Kutsukake Tokijiro

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Photo Source: Kenji Mori
Blending such diverse elements as traditional Noh and Kabuki theater, contemporary dance, American cowboy movies, and Japanese anime, director Jun Kim transforms "Kutsukake Tokijiro," Shin Hasegawa's 1929 play about honor and love among gangsters, into a 75-minute work of imaginative postmodern theater. In this production by the Kurotama Kikaku company, currently running at the Flea Theater, intense scenes performed in Japanese with projected English subtitles precede frenetic dance-battles, and passages of rustic comedy in English follow plaintive folksongs. Though the piece ultimately feels uneven because some of the elements fail to harmonize, and the tale's emotional payoff is blunted by their sheer profusion, "Kutsukake Tokijiro" comes across overall as a theatrical extravaganza that should appeal to both the serious theatergoer and the restless high school student.

A hardened but honorable gangster named Kutsukake Tokijiro (Toki for short) challenges his enemy Sanzo to a fight to the death, and in the ensuing battle Sanzo dies. When three other gangsters attempt to kill Sanzs pregnant wife, Okinu, and son, Tarokichi, Toki takes the widow and child under his protection and flees. As they make their way across the countryside, singing folksongs to support themselves, Toki and Okinu fall in love, though neither can acknowledge it, to each other or anyone else. To acquire extra money, Toki agrees to work for a local crime boss, and as he goes about his bloody business, Okinu goes into labor. She and her baby die, however, causing a heartbroken Toki to vow that he will never again work as a gangster.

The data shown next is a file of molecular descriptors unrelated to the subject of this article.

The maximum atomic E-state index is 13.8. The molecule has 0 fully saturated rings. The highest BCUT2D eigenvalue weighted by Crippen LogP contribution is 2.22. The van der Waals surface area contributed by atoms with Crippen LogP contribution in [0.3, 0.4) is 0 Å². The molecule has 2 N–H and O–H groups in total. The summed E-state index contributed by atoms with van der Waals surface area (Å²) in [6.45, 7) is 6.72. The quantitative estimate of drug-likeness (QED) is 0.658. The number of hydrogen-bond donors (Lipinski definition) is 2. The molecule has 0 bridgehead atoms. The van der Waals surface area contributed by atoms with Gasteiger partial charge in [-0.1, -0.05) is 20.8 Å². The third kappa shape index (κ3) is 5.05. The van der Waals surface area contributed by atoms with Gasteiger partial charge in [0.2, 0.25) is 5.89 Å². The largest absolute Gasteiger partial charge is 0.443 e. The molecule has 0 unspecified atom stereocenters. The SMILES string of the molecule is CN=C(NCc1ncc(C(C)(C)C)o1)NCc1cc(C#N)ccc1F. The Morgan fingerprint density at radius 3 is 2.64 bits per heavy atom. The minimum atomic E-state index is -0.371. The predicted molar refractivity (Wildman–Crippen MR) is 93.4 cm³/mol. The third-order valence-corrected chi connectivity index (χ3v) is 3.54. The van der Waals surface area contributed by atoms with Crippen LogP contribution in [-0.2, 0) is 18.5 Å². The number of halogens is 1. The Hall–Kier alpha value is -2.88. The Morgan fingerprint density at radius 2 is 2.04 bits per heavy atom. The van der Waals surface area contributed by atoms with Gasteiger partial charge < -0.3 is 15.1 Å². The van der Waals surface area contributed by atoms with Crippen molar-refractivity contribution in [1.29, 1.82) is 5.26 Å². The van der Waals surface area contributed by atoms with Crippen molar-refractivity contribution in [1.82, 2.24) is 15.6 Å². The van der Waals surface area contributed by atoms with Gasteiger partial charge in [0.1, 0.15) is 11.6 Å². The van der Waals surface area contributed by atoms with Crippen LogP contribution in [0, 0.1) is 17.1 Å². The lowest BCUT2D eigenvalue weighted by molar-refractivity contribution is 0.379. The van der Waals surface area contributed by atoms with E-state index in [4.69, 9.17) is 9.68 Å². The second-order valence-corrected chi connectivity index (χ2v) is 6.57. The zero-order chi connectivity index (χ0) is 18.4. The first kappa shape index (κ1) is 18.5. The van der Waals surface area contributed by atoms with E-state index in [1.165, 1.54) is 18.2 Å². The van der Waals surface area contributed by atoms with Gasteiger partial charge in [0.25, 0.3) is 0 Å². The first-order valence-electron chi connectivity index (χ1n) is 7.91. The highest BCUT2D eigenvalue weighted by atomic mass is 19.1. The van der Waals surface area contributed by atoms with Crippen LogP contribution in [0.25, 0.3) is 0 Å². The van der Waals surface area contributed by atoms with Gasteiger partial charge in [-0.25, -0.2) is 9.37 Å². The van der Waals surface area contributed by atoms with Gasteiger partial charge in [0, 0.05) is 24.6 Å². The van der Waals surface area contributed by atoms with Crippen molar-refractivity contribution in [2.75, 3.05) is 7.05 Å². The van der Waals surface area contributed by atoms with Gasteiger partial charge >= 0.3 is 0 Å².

Yasu Suzuki delivers a cool but nuanced performance as Toki, making him credible as an action hero in one scene and a man with a conflicted soul in others. Hiroko Yonekura manages the difficult feat of making us believe that Okinu could fall in love with the man who killed her husband. As the innkeeper Yasbeh and his wife, Oroku, Jiro Ueno and Jan Mizushima deliver performances planted in low comedy that rise to elegiac heights when they relate the death of Okinu.

Though Kim mines a few too many different performance styles, he still imbues "Kutsukake Tokijiro" with a coherent, consistent vision. Composer Ryo Yoshimata, choreographer Kayoko Sakoh, and costume designer Liam O'Brien match his facility for bending and blending genres. Delightful video projections by Yoann Trellu add depth, beauty, scope, and a poetic atmosphere to the proceedings.

One of the joys of living in New York City is that the artistic environment here provides niches for artists of all stripes and opportunities for us to experience their often cutting-edge work. Those who yearn for theater that forges new modes of presentation should thank both Kurotama Kikaku and the Flea Theater for presenting this unique and bracing production.

Presented by and at the Flea Theater, 41 White St., NYC. Nov. 13–27. Schedule varies. (212) 352-3101, (866) 811-4111, www.theatermania.com, or www.theflea.org.